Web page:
|Written by Eric Reynolds | Filed under Roberta Gregory, art||13 Jun 2008 8:53 AM|
Courtesy Roberta Gregory:
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This is the first review to hit of Blake Bell's STRANGE & STRANGER: THE WORLD OF STEVE DITKO. They seemed to like it. Out of dozens of film, tv, book, game and comic reviews in the issue, it's the only "A+" in the mag.
As I prepare "BEASTS! Book Two" for Fantagraphics to release this fall (mostly at night and mostly while the baby sleeps) I am doing research that ends up with very little appearance in the books but keeps me motivated to wrangle 90 artists creating original art on a deadline. Art that has more to do with symbolic passion than literal interest.
"Unproven" creatures like the Unicorn and Leviathan make frequent appearances in ancient texts, but what amazes me is how frequently they turn up in zoological and generally scientific texts-- usually in proving terms. It's easy to dismiss these creatures nowadays because of the popularity of Science and the Experiential over the Mystical and Spiritual but reading the ernestness of these old texts is disorienting and, in spite of Logic, incredibly inspiring.
As George Caspard Kirchmayer writes in "On the Basilisk " (one of many apparently popular treatises he wrote from about 1680): "To deny the existence of the basilisk is to carp at the evidence of men's eyes and their experiences in many different places. Accordingly, we allow the basilisk a place in nature, as the most deadly and venomous creature and plague in the animal creation. We would have it understood we are not here maintaining that ridiculous and more than monstrous story of the manner of its birth, nor the deadly effect of its look, nor those other points which are more like old wives' stories than anything else. It is for the existence of this most venomous reptile that we are now contending."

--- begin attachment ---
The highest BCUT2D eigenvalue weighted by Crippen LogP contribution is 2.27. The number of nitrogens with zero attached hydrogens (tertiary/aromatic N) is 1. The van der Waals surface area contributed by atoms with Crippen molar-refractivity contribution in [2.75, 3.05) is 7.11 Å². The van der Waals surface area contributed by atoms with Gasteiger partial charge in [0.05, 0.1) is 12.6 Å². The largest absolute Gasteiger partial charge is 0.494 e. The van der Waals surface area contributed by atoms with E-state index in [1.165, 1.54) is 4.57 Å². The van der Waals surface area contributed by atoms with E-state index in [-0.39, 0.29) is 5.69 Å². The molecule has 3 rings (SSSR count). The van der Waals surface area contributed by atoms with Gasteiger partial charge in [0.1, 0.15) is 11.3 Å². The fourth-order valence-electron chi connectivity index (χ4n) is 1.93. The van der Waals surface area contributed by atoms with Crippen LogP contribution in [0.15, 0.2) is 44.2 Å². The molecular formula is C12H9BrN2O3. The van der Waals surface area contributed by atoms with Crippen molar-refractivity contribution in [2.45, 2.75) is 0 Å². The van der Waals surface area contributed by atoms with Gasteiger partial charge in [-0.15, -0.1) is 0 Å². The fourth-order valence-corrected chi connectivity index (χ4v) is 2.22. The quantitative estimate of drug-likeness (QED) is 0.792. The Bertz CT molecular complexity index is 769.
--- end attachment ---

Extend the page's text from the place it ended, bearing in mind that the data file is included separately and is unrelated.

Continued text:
I love that Kirchmayer is asking us (in elegant and intelligent terms) to forgive us the hype, the basilisk is a good guy who deserves to live. Let's not kill him off simply becuause we can't prove he exists.
And while Kirchmayer is disputing Pliny and similarly popular thinkers he'll also zealously defend the Unicorn at length: “Over the whole world it is a common saying that the unicorn perished and became extinct at the flood, and that not a single individual of the Monoceros species survived. We shall correct this injustice, and shall, with God's help, find a means of putting a stop to this universal blasphemy.”
God help those who are not curious.
We'd like to bring to your attention the first-ever east coast store signings by America's Sweetheart, JOHNNY RYAN. Johnny will be appearing in New York and Boston this June to promote the release of ANGRY YOUTH COMIX #14. In Boston, Johnny will be joined by fellow Fantagraphics author (and, coincidentally, America's other sweetheart) LEAH HAYES, who will be signing copies of her acclaimed new graphic novel, FUNERAL OF THE HEART.
WHO: JOHNNY RYAN
WHO: JOHNNY RYAN and LEAH HAYES
Matthias Lehmann (HWY. 115) is having a Spring Sale of original art. Even if you're too broke to buy any, go check it out because it's awful purty — Matthias is one of the few remaining practitioners of the ancient and crazy-making art of scratchboard, and he ups the ante by handcoloring it on top of that. And if you do want to buy some, don't worry, Matthias speaks and writes excellent English.
One Euro is about a buck and a half these days. Buy them before it's two dollars!
Swiss horror master Thomas Ott returns with the first full-length graphic novel of his career. When clearing up the cell of a prisoner who has been sentenced to death and subsequently executed, a prison guard finds a small piece of paper with a combination of numbers on it.
On the spur of the moment, he puts it into his pocket.
As the guard lives a solitary, monotonous life, the numbers on the paper awake his curiosity. To find out their hidden meaning could add a new meaning to his life as well, so the guard stumbles into situations in which the number or part of it seem to achieve a certain importance and offer him hints and possible solutions. And the numbers signal a radical change in his luck. He gets to know a woman, falls in love with her, and one night, in a casino, he wins a huge amount of money when gambling on these numbers.
But the next morning, the woman and money have disappeared.
The man goes in search of the woman and the money. But from that day on, his luck changes and the numbers bring him only bad luck, sending him inexorably into an abyss that he might not recover from. Thomas Ott's O. Henry-esque plot twists will delight fans of classic horror like The Twilight Zone and Tales from the Crypt, or modern masters like filmmaker M. Night Shyamalan; his hallucinatory, hyper-detailed scratchboard illustrations will haunt you long after you've put the book down.